De Magnete

De Magnete - William Gilbert Three hundred plus pages on how a magnet works. Unsurprisingly, not the most irresistible reading, but it’s a book that has to be appreciated for the time in which it was written. Detailed in his observations and specific in how to recreate his experiments, Gilbert scientifically debunks and discovers the secrets of the loadstone. Rubbing garlic on it doesn’t diminish its magnetic properties (true), heat will destroy a magnet (sort of true, if heated to Curie temp, but it’s reversible), and the planets circle the sun because of magnetism (wrong, but still impressive in that the heliocentric argument inspired Galileo).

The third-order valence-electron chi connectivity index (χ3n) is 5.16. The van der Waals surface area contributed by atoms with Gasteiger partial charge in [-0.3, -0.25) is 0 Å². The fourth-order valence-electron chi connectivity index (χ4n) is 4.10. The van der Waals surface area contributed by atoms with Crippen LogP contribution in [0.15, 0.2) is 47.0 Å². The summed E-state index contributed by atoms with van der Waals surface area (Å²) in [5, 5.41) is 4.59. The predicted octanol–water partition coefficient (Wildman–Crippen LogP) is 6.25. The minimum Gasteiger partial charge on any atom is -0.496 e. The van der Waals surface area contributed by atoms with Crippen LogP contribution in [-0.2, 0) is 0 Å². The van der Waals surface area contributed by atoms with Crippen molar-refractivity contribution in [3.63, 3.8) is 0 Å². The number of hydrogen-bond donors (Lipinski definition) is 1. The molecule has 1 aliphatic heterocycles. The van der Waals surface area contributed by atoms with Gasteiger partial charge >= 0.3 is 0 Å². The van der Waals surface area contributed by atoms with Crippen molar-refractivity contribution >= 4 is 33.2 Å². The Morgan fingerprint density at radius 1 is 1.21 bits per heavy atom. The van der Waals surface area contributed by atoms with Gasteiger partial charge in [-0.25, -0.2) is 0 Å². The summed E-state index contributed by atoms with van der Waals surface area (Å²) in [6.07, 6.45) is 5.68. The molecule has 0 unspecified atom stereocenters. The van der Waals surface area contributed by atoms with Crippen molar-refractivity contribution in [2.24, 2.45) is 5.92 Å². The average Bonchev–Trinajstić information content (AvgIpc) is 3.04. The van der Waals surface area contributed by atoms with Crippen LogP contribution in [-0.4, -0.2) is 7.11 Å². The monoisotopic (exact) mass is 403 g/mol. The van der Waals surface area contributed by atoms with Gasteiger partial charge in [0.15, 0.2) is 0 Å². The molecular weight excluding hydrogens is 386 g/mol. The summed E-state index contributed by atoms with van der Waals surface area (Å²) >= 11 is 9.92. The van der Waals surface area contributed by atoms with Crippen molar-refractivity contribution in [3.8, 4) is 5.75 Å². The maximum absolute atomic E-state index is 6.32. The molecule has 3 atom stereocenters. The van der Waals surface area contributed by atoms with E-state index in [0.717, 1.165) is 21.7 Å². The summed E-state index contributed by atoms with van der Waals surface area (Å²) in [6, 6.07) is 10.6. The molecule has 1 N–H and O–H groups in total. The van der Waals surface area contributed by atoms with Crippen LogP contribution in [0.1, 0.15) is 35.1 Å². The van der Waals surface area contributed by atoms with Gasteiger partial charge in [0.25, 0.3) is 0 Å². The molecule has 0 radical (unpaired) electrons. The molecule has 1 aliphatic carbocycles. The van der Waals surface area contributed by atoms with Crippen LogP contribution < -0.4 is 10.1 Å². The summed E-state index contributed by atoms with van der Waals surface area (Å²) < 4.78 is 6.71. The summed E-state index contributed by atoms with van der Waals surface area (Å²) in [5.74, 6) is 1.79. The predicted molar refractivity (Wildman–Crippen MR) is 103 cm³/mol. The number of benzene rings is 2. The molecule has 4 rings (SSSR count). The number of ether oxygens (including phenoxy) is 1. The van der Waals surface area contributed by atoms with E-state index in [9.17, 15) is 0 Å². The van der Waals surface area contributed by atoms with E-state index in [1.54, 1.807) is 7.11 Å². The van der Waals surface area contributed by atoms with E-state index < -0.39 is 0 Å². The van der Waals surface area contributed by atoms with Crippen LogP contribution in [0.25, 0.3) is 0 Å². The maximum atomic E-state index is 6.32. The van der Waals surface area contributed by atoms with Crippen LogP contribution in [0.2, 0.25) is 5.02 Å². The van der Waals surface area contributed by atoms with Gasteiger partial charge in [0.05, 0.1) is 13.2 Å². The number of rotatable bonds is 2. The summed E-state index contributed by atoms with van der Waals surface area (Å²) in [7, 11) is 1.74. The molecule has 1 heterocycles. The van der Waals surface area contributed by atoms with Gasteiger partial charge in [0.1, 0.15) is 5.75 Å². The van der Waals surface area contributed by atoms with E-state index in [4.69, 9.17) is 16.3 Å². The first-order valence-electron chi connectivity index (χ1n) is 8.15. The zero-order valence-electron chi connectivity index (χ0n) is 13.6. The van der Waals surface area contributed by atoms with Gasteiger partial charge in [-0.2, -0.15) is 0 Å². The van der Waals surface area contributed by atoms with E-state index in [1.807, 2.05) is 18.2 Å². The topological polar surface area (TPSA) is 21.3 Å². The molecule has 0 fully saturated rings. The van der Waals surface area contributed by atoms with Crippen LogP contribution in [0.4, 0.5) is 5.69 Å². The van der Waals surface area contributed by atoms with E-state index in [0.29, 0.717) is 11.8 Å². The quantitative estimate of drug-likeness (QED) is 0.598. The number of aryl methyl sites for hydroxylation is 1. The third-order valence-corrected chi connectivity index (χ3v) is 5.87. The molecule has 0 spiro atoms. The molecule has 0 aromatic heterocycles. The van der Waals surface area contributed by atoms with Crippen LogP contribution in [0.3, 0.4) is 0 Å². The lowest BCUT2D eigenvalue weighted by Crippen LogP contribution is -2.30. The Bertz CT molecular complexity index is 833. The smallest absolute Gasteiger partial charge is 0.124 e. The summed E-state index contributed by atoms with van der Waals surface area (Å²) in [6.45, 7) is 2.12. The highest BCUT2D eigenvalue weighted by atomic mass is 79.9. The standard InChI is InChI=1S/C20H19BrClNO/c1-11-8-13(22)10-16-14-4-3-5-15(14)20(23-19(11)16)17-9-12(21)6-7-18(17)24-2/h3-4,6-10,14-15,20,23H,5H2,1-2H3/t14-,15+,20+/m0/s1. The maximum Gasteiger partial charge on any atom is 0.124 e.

Gilbert also spurred the use of the word electricity, and recognized it as a separate force from magnetism, when discussing the static electricity amber produces when rubbed (electricus is the Latin for “amber-like”). Even the layman like myself can appreciate the foundation Gilbert lays for those who would shortly follow him. Toward the end, it gets a bit detailed in how to reconstruct magnetic tests which I wasn’t about to do. I’m a product of my time and I recall a lot of the basics from my 5th grade science class. Ultimately, for the 21st century, it’s a long book about magnets.